Life here is lived on the streets and in the large family. Extended family, is the African term, here we are all brothers! Mustafa tells the same story, the children go in and out to all families and when food is placed on the floor in large barrels, ever one present is invited to eat.
Eventually the food is ready and tablecloths are laid on the floor in the courtyard. Three large barrels are filled with food and we all sit down in a circle around the barrels. As guests we are being offered a spoon, the others eat with their fingers. We are anxious for our sensitive stomachs, but of course we have to eat, as we have accepted the invitation and are here as guests. The food tastes magnificent, gorgeous spicy and with ingredients that have shapes and colors we’ve never seen before. Good thing we are neither uptight nor afraid of the unknown, although we do not quite look forward to a probable diarrhea tomorrow! (As it turned out, we where never sick and our stomachs worked perfect the day after.)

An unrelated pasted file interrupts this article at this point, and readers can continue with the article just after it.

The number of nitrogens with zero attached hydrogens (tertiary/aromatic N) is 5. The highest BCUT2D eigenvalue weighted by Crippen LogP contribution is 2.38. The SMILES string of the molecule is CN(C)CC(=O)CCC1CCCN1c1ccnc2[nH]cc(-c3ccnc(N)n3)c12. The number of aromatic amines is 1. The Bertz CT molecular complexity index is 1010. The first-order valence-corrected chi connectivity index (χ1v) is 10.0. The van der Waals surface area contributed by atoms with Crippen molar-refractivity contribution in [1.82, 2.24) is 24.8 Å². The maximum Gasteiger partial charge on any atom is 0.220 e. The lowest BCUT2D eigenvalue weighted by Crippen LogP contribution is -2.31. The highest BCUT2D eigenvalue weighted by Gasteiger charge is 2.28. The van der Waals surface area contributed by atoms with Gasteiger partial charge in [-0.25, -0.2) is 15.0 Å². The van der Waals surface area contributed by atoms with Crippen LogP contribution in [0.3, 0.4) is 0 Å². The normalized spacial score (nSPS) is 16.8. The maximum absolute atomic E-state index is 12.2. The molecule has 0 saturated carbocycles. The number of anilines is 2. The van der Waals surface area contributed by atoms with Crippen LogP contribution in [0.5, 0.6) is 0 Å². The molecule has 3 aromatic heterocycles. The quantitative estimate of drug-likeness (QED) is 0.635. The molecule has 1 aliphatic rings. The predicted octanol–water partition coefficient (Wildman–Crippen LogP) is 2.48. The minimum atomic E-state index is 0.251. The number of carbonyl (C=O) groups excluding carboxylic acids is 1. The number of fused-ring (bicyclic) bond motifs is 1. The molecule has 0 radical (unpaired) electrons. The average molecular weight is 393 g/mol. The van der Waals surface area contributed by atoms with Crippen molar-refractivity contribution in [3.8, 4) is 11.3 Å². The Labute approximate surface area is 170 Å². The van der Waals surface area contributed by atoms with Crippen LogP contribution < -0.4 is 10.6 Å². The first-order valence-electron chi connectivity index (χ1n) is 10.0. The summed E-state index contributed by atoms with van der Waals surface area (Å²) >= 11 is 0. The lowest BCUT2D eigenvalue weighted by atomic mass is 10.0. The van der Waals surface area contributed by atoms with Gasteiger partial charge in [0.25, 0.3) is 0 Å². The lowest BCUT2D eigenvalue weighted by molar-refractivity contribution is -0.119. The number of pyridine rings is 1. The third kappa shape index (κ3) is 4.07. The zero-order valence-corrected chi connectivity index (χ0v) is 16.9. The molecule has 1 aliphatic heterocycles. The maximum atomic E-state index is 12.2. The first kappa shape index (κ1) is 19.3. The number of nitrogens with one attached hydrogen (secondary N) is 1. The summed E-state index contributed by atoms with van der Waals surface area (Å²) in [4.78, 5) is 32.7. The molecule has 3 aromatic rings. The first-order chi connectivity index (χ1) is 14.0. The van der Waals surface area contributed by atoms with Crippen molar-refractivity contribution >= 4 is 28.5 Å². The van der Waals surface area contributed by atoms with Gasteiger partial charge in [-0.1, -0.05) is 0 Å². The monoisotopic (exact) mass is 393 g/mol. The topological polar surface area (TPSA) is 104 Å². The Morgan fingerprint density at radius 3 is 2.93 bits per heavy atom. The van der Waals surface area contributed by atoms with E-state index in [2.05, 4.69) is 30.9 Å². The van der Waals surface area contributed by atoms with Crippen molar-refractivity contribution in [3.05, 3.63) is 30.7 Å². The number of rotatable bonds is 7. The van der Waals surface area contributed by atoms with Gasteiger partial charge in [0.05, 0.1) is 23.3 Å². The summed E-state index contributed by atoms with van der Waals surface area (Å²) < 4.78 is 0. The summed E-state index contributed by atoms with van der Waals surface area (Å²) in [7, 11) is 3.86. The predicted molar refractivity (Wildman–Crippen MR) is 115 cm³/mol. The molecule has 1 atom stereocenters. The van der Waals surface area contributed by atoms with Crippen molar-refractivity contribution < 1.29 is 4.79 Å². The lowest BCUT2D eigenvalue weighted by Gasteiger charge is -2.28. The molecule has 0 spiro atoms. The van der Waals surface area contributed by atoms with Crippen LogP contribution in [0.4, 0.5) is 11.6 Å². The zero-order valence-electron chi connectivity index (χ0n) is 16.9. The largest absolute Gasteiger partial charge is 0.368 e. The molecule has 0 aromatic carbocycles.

Sometimes you have to take some chances in order to get some major experiences. The goal of traveling is to experience something new, get to know other cultures and being with ordinary people in the country you are traveling in. So thanks a lot to Mustafa and his family who gave us this wonderful experience and who shared their home with us.